That Wooden Platform

That Wooden Platform

For both good and bad, people wander all over Devil’s Lake State Park’s 10,000 acres. You can go as far and as deep into the park as you wish, and you will never get far enough to avoid broken chairs and beer cans. Yeah, it’s kinda sad really.

On one of my recent wanderings deep in “back country” of the park I came across this wooden platform. It catches your eye after you’ve seen nothing but forest for a couple of hours! Either someone went through a lot of work to build a low-to-the-ground deer stand or Bear Grylls” was camping here… When it first caught my eye it looked like a burial platform.

When I got up close, I could see that the whole thing was held together with thin wire. There are no nails anywhere in the structure. On one side there are two logs bound between a two of the 3 trees to make steps. A few feet above the platform additional logs tied across two sides. These logs could hold up a rain tarp or simply be railings or a place to steady a gun. I don’t really know.

More Photos (Click to enlarge)

Oh, and if you’re asking if this is “legal” in a state park… well.. that’s complicated. I can say that deer stands have to come down at the end of the hunting season and wrapping a bunch of wire around living trees and leaving it there is probably “frowned upon” as well. On the other hand with 10,000 acres and less than handful of rangers, who’s gonna check?

***Obligatory Disclaimer:  This website is NOT associated with the Wisconsin Department of Natural Resources. The views expressed in this blog are mine (and I’m crazy so…)  and do not represent the views of the Wisconsin Department of Natural Resources.
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  1. Joe salemi

    Certainly, if deer hunting is encouraged inside state parks, then this sort of thing will happen more often.
    Hello everyone,
    I am interested to know what the DNR will do about a structure like this now that it has been identified and it’s location reported. I understand that understaffing would interfere with searching every square of property and troubleshooting, but taking action on clear issues identified by citizens is a measure of the interest level the WDNR may have in its charge to enforce and preserve.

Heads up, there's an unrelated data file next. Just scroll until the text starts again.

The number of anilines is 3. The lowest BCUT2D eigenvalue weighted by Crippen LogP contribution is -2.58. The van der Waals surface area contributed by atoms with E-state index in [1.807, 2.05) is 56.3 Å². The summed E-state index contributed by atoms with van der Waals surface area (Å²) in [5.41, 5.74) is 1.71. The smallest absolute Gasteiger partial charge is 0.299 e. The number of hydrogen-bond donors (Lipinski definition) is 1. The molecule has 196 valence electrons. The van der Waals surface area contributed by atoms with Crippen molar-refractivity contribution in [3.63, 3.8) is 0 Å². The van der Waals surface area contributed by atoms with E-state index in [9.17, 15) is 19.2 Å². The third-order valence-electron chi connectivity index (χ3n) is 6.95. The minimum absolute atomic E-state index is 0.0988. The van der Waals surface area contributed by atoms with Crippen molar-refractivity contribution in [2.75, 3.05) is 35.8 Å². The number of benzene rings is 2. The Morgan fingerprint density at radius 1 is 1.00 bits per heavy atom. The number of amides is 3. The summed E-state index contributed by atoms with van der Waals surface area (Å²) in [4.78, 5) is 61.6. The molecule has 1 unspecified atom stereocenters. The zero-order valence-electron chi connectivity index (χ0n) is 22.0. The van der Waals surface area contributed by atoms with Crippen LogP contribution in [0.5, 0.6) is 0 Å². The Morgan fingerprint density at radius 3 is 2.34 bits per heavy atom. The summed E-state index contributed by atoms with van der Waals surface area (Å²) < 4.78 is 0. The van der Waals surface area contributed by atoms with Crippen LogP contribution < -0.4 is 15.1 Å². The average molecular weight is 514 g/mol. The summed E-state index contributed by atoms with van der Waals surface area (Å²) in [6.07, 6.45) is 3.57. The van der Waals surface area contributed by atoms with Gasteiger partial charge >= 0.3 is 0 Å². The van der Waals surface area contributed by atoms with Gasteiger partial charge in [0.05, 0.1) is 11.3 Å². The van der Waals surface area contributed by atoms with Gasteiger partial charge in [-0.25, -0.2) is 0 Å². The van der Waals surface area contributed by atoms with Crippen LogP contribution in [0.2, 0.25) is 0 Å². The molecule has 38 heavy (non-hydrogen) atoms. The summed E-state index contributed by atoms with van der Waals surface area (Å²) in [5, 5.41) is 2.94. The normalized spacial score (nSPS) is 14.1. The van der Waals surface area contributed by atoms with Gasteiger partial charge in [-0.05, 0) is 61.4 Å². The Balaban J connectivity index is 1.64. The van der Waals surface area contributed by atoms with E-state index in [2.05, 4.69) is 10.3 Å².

And it is worth noting why a structure like this is a problem. Even if the 3-4″ branches are taken from dead fall and not cut from live trees, the act of collecting the lumber severely disrupts plant life on the forest floor by first uncovering the branch and then dragging multiple branches 40-50 yards along the ground. This also tears up habitat for snakes, ground hogs, raccoon, birds, insects of many kinds, redistributes seeds, box turtles and other creatures and organisms essential to the ecosystem.
    This may be sad but let’s see if there is any offical response what-so-ever before making that determination.

  2. Author

    Hey Joe,

    I think more than anything it’s an issue of understaffing forcing certain priorities over others. I think this sort of stuff is going to come down to volunteers. You see, many years back I used to work at the park and back then rangers walked trails and checked natural areas, etc.. Times have changed and there’s no one to do the footwork.

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